South-Korea is not the first country to see China can fight an argument without sending the army in: Japan and France are just a few examples where tinkering with economic power was more effective, for example by redirecting its tourists. It is easier to bully South Korea than Japan,” says business analyst Shaun Rein in the South China Morning Post.
The government has been pulling in bad loans, rather than letting companies face bankruptcy and letting the markets do the job. For China’s leaders stability is key, says Beida accounting professor Paul Gillis to Reuters.
Next week telecom access of the Europe office of the China Speakers Bureau will be limited and part of the week fully cut off. Our telecom provider will replace cables from Tuesday 14 March to (and including) Thursday 16 March during office hours.
For the second year more billionaires call Beijing their home than New York, says the latest Global Hurun Rich List report. Concentration of capital into a few hands is outpacing the global creation of wealth, says Hurun chairman Rupert Hoogewerf to ECNS.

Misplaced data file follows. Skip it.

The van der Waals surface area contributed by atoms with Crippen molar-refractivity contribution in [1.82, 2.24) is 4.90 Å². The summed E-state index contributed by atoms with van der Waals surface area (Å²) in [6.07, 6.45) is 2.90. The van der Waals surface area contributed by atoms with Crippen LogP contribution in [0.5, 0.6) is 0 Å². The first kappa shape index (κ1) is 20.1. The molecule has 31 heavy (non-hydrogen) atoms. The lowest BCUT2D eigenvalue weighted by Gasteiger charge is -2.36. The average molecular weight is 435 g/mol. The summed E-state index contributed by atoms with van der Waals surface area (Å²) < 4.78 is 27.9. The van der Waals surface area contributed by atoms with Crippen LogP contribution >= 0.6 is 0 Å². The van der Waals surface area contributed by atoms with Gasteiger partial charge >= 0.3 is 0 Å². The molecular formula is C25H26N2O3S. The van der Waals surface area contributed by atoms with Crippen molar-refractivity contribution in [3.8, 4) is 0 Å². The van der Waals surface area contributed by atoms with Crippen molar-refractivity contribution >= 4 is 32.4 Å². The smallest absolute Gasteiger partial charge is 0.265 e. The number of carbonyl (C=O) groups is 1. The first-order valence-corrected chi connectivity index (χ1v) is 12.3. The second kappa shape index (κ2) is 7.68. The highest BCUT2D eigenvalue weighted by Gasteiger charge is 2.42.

After the first raving reviews of Zhang Lijia’s book Lotus: A Novel on prostitution in China, interviewers dive into her research and how her novel relates to real people. At ChinaReadings Mike Cormack takes a look at (among others) the photographer Zhao Tienlin.
Competition in China is bloody and fierce, but as the Chinese internet companies go global, also China’s internet wars go global, says William Bao Bean, partner at SOSV to FTChinese. Didi taking on Brazil’s 99, its home-grown taxi-hailing app, it a telling sign.
While religion is getting more leeway in China, the opposite is happening for the Tibetans and Uighur, says journalist Ian Johnson, author of the upcoming book The Souls of China: The Return of Religion After Mao in the Globe&Mail. Just last week Xinjiang, home to the Uighur, saw a strong increase in security forces.
Author Zhang Lijia explored for her book Lotus: A Novel China’s sex trade. The book is also an account of the sexual revolution the country is going through, she tells City Weekend. “Some women get more pleasure with clients than they experienced with their husbands.”
Bike hailing services got another round of funding this week in hundreds of million US dollars, but Beijing-based observers like Beida accounting professor Paul Gillis just do not see how those companies, involved in a giant competitive war, will ever pay back those loans, he tells QZ.